Indole-3-carbinol (13C), a secondary metabolite from cruciferous vegetables, inhibits aflatoxin B1 (AFB1) hepatocarcinogenesis in trout (Bailey et al., J. Natl. Cancer Inst., 78: 931-934, 1987) and rats (Selivonchick et al., unpublished results) when given prior to and with carcinogen but promotes carcinogenesis in both species when given continuously following AFB1 initiation. Since human 13C intake may not be continuous, and the promotional stimulation may be reversible, we have assessed 13C promotion using delayed and discontinuous exposure protocols. Following initiation with AFB1, 13C was fed to trout for varying periods of time, with varying lengths of delay after initiation and continuous or intermittent patterns of 13C treatment. Promotional enhancement of tumor incidence by 13C was found to be significant when 13C treatment was delayed for several weeks or months after the initial AFB1 challenge. Promotion also was found to increase with length of exposure to 13C treatment and to be decreased but still evident when 13C was given in alternating months or weeks, or twice per week only. These results do not support the idea that promotional stimulation in hepatocarcinogenesis is a reversible phenomenon. To quantify 13C promotional potency in terms of its dietary concentration, a series of AFB1 tumor dose-response curves was established, each with a different level of 13C fed continuously following AFB1 initiation. The resultant tumor dose-response curves, plotted as logit percentage of incidence versus log AFB1 dose, were displaced parallel toward lower AFB1 50% tumor take (TD50) values with increasing 13C concentration. The level of 13C that halves the AFB1 dose for 50% tumor incidence was calculated to be approximately 1000 ppm 13C, fed continuously, with no substantial threshold for promotion. By comparison, 13, when fed before and with AFB1, shows a 50% inhibitory value (13C concentration that doubles the dose of AFB1 for 50% tumor incidence) in trout of 1400 ppm 13C [Dashwood et al., Carcinogenesis (Lond.), 10: 175-181, 1989]. Thus the potential for 13C as a dietary additive to promote prior hepatic initiation events when fed continuously is approximately as great as its potential to inhibit concurrent AFB1 initiation.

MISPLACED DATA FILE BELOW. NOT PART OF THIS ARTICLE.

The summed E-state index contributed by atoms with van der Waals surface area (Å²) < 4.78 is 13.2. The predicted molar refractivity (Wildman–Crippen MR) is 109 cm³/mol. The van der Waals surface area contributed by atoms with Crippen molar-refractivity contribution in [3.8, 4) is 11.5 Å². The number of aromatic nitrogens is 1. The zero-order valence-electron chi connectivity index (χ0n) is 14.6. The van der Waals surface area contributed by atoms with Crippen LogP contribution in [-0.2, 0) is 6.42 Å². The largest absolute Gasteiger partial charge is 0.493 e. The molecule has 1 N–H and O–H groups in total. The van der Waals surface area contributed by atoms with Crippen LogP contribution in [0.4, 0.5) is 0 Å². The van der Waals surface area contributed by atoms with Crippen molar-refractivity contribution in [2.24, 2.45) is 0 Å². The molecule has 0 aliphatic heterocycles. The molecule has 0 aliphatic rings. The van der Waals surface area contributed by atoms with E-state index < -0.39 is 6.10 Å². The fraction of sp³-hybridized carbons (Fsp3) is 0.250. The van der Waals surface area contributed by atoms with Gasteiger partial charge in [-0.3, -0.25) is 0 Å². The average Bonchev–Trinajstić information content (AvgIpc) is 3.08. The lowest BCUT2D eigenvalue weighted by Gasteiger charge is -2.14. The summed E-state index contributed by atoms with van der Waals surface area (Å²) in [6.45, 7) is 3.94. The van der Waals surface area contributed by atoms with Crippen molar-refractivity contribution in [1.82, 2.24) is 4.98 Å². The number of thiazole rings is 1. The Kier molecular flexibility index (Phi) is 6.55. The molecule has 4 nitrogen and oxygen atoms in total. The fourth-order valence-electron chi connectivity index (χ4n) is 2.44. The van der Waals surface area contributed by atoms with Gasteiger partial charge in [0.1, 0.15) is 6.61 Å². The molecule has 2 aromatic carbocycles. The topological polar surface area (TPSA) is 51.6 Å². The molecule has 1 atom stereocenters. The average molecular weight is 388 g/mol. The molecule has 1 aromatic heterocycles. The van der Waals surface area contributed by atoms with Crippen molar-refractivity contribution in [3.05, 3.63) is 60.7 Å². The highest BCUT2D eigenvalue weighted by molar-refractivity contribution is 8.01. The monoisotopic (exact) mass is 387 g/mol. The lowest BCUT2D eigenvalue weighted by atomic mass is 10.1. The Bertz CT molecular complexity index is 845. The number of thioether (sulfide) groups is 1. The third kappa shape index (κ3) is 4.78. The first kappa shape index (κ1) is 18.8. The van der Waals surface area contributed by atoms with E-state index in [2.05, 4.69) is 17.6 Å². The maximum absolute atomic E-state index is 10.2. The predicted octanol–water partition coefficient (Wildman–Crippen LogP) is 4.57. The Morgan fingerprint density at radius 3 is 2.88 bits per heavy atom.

- Dose-Response Relationship, Drug
- Aflatoxin B1
- Carcinogenicity Tests
- Time Factors
- Liver Neoplasms, Experimental
- Drug Synergism